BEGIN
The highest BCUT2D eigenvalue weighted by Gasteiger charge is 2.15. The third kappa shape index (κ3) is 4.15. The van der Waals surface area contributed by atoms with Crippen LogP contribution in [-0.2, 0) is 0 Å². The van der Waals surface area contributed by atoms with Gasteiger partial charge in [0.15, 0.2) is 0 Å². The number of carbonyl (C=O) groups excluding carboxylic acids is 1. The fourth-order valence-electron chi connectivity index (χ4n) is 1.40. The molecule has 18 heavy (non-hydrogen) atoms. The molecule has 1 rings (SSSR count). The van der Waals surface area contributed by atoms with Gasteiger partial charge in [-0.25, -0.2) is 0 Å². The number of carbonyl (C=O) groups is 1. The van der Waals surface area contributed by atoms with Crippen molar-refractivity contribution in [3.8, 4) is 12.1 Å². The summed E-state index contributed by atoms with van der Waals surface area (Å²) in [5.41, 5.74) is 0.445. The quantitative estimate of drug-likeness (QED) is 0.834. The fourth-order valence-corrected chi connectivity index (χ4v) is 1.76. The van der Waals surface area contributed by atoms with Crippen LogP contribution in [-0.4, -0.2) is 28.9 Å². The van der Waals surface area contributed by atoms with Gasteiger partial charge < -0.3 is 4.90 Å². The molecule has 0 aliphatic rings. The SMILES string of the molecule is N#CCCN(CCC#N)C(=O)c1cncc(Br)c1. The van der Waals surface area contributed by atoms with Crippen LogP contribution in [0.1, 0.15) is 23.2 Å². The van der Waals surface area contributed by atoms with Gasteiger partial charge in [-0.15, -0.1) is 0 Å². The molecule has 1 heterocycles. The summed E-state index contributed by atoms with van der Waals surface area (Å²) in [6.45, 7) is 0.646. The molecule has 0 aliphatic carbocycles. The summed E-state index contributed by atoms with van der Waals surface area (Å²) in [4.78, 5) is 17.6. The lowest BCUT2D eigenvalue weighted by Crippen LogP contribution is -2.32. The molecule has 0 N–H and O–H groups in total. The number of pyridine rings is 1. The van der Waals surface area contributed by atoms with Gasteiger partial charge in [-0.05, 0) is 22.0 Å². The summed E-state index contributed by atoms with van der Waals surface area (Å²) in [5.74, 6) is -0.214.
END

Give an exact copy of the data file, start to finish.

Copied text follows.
The highest BCUT2D eigenvalue weighted by Gasteiger charge is 2.15. The third kappa shape index (κ3) is 4.15. The van der Waals surface area contributed by atoms with Crippen LogP contribution in [-0.2, 0) is 0 Å². The van der Waals surface area contributed by atoms with Gasteiger partial charge in [0.15, 0.2) is 0 Å². The number of carbonyl (C=O) groups excluding carboxylic acids is 1. The fourth-order valence-electron chi connectivity index (χ4n) is 1.40. The molecule has 18 heavy (non-hydrogen) atoms. The molecule has 1 rings (SSSR count). The van der Waals surface area contributed by atoms with Gasteiger partial charge in [-0.25, -0.2) is 0 Å². The number of carbonyl (C=O) groups is 1. The van der Waals surface area contributed by atoms with Crippen molar-refractivity contribution in [3.8, 4) is 12.1 Å². The summed E-state index contributed by atoms with van der Waals surface area (Å²) in [5.41, 5.74) is 0.445. The quantitative estimate of drug-likeness (QED) is 0.834. The fourth-order valence-corrected chi connectivity index (χ4v) is 1.76. The van der Waals surface area contributed by atoms with Crippen LogP contribution in [-0.4, -0.2) is 28.9 Å². The van der Waals surface area contributed by atoms with Gasteiger partial charge < -0.3 is 4.90 Å². The molecule has 0 aliphatic rings. The SMILES string of the molecule is N#CCCN(CCC#N)C(=O)c1cncc(Br)c1. The van der Waals surface area contributed by atoms with Crippen LogP contribution in [0.1, 0.15) is 23.2 Å². The van der Waals surface area contributed by atoms with Gasteiger partial charge in [-0.15, -0.1) is 0 Å². The molecule has 1 heterocycles. The summed E-state index contributed by atoms with van der Waals surface area (Å²) in [6.45, 7) is 0.646. The molecule has 0 aliphatic carbocycles. The summed E-state index contributed by atoms with van der Waals surface area (Å²) in [4.78, 5) is 17.6. The lowest BCUT2D eigenvalue weighted by Crippen LogP contribution is -2.32. The molecule has 0 N–H and O–H groups in total. The number of pyridine rings is 1. The van der Waals surface area contributed by atoms with Gasteiger partial charge in [-0.05, 0) is 22.0 Å². The summed E-state index contributed by atoms with van der Waals surface area (Å²) in [5.74, 6) is -0.214.